A Third of Disadvantaged Pupils Regularly Skipping School, IFS Finds

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More than a third of children from disadvantaged backgrounds are now regularly missing school, according to a recent analysis by the Institute for Fiscal Studies (IFS).

The study found that 37% of pupils on free school meals miss at least one day of education every fortnight, a significant increase from 23% before the pandemic.

The IFS highlighted that pupils from poorer families are more likely to be “persistently absent,” exacerbating the educational achievement gap between rich and poor students. Although headline figures place English schoolchildren ahead of many other wealthy countries in reading and maths skills, the disparity between the richest and poorest students is as wide as the gap between England and Colombia’s educational outcomes.

Imran Tahir, an IFS research economist and author of the report, stated, “If the next government wants to tackle these entrenched inequalities, its challenge will be made even more difficult by the legacy of the pandemic.”

The IFS also reported that the number of children missing more than half of their schooling has doubled since 2019, with poorer families being disproportionately affected. Although truancy on this scale remains relatively rare, the increase in absenteeism since Covid has alarmed educators and politicians, concerned about long-term impacts on a generation of young people.

Department for Education figures show that absences have risen by nearly two-thirds among all pupils since 2019, with students now missing an average of 14 days of school a year, up from nine days previously.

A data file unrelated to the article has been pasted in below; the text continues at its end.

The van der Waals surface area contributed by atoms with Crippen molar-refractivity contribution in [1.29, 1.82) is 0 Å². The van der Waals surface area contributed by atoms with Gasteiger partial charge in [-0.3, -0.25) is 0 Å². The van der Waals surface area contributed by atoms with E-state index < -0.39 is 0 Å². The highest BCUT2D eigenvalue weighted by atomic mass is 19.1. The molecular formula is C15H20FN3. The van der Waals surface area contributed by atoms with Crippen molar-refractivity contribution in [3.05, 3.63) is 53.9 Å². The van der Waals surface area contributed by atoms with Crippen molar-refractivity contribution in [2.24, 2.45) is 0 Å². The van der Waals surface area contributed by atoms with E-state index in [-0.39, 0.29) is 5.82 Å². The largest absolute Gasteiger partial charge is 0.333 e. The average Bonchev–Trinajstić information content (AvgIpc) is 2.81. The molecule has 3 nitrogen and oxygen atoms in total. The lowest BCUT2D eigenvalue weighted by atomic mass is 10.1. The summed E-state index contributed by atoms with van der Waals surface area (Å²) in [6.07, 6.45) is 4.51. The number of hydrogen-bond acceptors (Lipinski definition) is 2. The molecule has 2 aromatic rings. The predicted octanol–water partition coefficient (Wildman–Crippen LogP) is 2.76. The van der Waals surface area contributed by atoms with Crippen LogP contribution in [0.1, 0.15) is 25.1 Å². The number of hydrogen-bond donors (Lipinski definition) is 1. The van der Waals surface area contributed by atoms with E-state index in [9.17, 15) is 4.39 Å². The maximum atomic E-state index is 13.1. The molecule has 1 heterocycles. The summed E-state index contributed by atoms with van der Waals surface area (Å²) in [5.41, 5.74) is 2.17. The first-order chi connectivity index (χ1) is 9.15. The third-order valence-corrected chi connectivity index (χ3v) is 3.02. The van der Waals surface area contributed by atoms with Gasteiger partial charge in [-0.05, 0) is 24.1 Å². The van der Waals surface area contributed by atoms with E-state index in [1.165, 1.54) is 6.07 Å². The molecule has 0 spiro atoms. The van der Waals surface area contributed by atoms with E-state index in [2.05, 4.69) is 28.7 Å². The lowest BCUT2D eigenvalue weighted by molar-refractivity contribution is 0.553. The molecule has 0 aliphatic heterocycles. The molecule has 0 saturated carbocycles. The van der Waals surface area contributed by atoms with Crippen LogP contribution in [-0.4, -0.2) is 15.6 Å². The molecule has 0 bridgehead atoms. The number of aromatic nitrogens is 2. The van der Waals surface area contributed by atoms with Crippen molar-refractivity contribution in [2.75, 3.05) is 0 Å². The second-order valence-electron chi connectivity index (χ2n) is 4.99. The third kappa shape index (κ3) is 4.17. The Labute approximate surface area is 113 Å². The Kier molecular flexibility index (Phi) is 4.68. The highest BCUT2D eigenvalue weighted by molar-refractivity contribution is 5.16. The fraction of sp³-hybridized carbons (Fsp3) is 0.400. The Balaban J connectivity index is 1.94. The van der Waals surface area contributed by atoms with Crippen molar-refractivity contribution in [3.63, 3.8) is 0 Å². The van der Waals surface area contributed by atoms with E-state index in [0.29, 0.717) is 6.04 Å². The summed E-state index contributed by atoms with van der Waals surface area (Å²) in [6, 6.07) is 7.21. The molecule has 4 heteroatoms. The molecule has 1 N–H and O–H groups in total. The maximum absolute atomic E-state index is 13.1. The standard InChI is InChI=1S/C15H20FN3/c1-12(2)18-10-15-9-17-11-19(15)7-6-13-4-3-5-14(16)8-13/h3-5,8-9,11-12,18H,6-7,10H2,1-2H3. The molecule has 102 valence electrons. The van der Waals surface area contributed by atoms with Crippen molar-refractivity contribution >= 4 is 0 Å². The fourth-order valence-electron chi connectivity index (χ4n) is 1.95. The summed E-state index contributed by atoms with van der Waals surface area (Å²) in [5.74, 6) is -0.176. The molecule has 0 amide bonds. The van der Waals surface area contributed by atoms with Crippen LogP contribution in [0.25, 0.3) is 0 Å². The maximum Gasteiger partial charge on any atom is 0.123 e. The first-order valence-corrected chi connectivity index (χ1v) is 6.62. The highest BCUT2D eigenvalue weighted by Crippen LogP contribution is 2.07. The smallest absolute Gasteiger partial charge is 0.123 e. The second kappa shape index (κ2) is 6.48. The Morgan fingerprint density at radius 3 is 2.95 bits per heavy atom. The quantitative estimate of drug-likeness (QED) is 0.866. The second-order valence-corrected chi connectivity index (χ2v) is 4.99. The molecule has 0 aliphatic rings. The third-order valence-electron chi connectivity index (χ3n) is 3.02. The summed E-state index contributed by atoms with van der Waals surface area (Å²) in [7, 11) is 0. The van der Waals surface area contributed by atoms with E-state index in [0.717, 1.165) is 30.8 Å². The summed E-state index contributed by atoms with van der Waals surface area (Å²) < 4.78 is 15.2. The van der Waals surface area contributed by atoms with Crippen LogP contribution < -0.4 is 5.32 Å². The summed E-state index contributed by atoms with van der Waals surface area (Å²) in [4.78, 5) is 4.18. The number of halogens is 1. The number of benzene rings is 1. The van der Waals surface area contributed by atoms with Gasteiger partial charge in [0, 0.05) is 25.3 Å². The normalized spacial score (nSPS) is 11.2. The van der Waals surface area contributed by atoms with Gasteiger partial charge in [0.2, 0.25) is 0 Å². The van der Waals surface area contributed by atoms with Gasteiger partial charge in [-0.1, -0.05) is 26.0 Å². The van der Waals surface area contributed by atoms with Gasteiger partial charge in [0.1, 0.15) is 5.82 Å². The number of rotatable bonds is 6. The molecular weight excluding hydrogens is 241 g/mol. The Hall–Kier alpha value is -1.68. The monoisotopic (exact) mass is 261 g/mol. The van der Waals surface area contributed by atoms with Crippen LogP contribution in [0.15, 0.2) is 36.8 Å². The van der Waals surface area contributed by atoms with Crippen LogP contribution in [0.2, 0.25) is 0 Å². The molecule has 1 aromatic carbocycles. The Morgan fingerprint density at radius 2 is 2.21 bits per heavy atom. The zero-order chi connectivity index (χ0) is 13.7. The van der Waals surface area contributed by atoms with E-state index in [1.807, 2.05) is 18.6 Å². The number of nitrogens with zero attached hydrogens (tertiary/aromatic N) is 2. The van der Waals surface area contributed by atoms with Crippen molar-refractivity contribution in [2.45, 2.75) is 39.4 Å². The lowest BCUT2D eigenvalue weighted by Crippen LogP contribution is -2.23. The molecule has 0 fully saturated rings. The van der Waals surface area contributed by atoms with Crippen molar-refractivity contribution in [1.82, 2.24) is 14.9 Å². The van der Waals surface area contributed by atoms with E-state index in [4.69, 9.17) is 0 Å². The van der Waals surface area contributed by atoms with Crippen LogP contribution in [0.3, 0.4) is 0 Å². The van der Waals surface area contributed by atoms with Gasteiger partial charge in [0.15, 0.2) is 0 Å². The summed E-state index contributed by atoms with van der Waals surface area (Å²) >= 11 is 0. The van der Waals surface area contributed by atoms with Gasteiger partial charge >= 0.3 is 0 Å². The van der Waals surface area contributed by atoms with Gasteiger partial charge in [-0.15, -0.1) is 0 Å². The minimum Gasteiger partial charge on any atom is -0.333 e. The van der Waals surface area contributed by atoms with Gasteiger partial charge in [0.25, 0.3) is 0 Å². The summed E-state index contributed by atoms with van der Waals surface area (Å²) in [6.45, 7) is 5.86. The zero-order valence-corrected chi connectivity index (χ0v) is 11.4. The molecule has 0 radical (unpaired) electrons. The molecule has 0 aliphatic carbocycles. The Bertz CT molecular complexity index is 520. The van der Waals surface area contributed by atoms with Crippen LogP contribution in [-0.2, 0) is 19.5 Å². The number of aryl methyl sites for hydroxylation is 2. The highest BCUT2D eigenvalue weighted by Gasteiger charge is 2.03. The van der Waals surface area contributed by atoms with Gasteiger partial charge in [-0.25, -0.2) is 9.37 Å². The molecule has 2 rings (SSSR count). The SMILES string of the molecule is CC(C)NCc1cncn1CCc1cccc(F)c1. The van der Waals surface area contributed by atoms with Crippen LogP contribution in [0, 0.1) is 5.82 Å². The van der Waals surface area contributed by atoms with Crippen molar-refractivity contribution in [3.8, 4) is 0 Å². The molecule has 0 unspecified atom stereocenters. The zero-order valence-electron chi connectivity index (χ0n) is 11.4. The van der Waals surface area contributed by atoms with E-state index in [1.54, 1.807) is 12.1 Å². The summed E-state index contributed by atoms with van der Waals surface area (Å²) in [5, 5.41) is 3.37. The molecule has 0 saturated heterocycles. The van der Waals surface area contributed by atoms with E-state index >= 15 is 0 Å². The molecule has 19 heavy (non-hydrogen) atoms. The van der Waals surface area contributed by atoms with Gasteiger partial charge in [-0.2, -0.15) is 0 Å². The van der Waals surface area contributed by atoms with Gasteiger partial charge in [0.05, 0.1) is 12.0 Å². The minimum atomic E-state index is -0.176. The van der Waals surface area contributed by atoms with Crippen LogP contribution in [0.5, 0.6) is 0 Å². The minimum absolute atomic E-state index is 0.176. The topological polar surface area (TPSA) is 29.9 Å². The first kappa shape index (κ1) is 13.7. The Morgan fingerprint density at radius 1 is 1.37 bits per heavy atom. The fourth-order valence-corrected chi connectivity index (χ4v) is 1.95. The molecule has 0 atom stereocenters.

While regular absence is most pronounced among disadvantaged pupils, the IFS noted that truancy rates among wealthier students have also doubled since the pandemic, with one in six now persistently absent.

Labour has proposed improving school attendance through initiatives such as free breakfast clubs for primary schools, enhanced mental health support, and Ofsted reviews of attendance data. Earlier this year, the Government announced a £15m investment over three years to address truancy, promising targeted support for 10,000 severely absent pupils and their families and establishing 18 new “attendance hubs” in England, bringing the total to 32.

Despite these efforts, the IFS warned that “pious promises” to tackle educational inequalities have “consistently come to nought.” The attainment gap between 16-year-olds receiving free school meals and their peers has remained largely unchanged over the past 20 years, with only 43% achieving at least a grade 4 in English and maths last year, compared to 72% of students from better-off families.

Among wealthy countries, only Ireland, Canada, Estonia, and Japan outperform England in terms of average school attainment and lower inequality.

Mr. Tahir pointed out that narrowing the achievement gap is further complicated by rising rates of mental health problems and increasingly complex needs among children. He noted, “Rates of special educational needs and mental health challenges are rising sharply. And twice as many young people now say they strongly dislike school as before the pandemic.”

These challenges place significant strain on schools and teachers, making it crucial for any incoming government to address these issues. Josh Hillman of the Nuffield Foundation, a social mobility charity, emphasized the need for innovative and well-resourced policies to address educational inequalities. He added, “Other government departments will also need to play a part to support the broader well-being of disadvantaged children and young people, essential for their educational development.”

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